Yet, while both the caliber of “Harry’s House” and Styles’ poor word choice make him an easy target, debates examining the artist’s reception of the award are far from the whole story. The primary issue is not Styles, but the type of artist he represents and the Recording Academy loves to award: white musicians who create commercially safe pop songs.

Although Styles’ seeming lack of awareness of his privileged position is disheartening, placing him at the center of a conversation that’s primary focus should be the Recording Academy is ultimately counterproductive. When criticism is focused on Styles, a single man is inadequately blamed for the faults of an institution – when in fact this result and those of years past is the fault of the Recording Academy as both an institution and body of individual members.

In interviews with Variety, several voting members provided context to their 2023 Grammys ballots. One claimed they didn’t vote for Beyoncé since she “always win(s).” Another complained that Beyoncé’s albums are always “a big event and everyone’s supposed to quake in their shoes,” failing to consider that the consistent quality and inventiveness of each Beyoncé release are why her albums continue to be culturally relevant, rather than their event-like nature being an unjust given.

[Related: Grammys 2023: Beyoncé breaks record for most awarded artist in history with 32nd win]

Voters also revealed biases against Bad Bunny, whose album “Un Verano Sin Ti” was the first Spanish-language album to be nominated for Album of the Year. While the only award Bad Bunny took home this year was Best Música Urbana Album, the artist’s popularity and album’s success generated buzz that he could also take home the top prize. However, one voter said they “think a lot of people have no idea who Bad Bunny is” despite his status as the second most streamed artist of all time, a generalization that discounts the artist’s fanbase and quality of the work.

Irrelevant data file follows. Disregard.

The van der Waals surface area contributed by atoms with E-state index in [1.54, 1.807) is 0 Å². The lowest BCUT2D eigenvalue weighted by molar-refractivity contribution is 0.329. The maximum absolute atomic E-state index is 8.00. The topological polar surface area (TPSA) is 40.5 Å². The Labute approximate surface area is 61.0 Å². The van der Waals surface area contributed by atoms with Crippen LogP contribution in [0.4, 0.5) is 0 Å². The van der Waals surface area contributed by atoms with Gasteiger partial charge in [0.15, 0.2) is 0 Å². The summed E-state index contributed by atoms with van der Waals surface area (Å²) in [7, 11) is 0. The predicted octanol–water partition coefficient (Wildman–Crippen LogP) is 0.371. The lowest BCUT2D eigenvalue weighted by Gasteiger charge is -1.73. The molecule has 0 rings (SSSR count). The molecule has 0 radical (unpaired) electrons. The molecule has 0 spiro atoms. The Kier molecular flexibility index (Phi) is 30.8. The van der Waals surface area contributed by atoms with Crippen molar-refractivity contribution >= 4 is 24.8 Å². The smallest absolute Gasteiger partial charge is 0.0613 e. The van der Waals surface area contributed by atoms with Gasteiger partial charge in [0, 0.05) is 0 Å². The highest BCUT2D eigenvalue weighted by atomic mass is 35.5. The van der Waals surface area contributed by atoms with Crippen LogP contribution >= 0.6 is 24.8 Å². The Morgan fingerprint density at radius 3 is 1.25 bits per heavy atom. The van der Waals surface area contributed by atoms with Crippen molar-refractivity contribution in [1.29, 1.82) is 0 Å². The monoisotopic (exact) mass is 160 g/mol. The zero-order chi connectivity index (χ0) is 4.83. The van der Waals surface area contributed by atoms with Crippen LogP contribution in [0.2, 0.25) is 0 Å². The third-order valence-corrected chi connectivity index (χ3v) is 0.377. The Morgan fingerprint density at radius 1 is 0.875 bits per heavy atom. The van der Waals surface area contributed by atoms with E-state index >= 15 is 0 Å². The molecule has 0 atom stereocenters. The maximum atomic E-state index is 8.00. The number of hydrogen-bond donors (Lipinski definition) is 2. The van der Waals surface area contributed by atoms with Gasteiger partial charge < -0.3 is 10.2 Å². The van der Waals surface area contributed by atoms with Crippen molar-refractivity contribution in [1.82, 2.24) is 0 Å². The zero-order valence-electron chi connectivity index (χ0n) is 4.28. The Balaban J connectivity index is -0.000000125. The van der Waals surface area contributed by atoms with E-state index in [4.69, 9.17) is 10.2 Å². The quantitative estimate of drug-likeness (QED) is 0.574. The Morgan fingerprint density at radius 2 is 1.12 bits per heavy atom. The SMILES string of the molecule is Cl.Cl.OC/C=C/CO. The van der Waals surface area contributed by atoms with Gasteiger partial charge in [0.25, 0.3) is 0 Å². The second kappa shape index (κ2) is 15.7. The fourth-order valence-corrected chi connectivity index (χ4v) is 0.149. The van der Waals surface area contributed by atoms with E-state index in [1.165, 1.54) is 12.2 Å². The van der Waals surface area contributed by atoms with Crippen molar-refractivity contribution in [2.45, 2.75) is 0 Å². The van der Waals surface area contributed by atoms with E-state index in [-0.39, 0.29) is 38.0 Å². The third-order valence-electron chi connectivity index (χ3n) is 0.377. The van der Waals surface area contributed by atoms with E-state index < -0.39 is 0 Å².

While these accounts depict a small sample of Recording Academy members, the broad outcomes of this year’s ceremony reflect many of these sentiments, with artists like Bad Bunny and Beyoncé only finding success in the Grammys’ genre subcategories – a trend that has drawn criticism as the Recording Academy often limits the wins of artists of color to racially marked subcategories and excludes them from major category wins in the general field. With members who vote by examining commercial digestibility rather than the quality of the music itself or invent faulty reasons to dismiss acclaimed albums from artists of color, the institution’s validity ultimately comes into question. Despite increasingly diverse fields of nominees, the Recording Academy has shown its final preferences and prejudices remain the same, tainting the value of the Grammy’s legitimacy as an award.

Until the results reflect the Recording Academy’s efforts toward change, a shiny gramophone is no better than fool’s gold.

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Graciana Paxton | Music | fine arts editor
Paxton is the 2022-2023 music | fine arts editor. She was previously an Arts contributor from 2021-2022. She is also a third-year psychobiology student from Morgan Hill, California.
Paxton is the 2022-2023 music | fine arts editor. She was previously an Arts contributor from 2021-2022. She is also a third-year psychobiology student from Morgan Hill, California.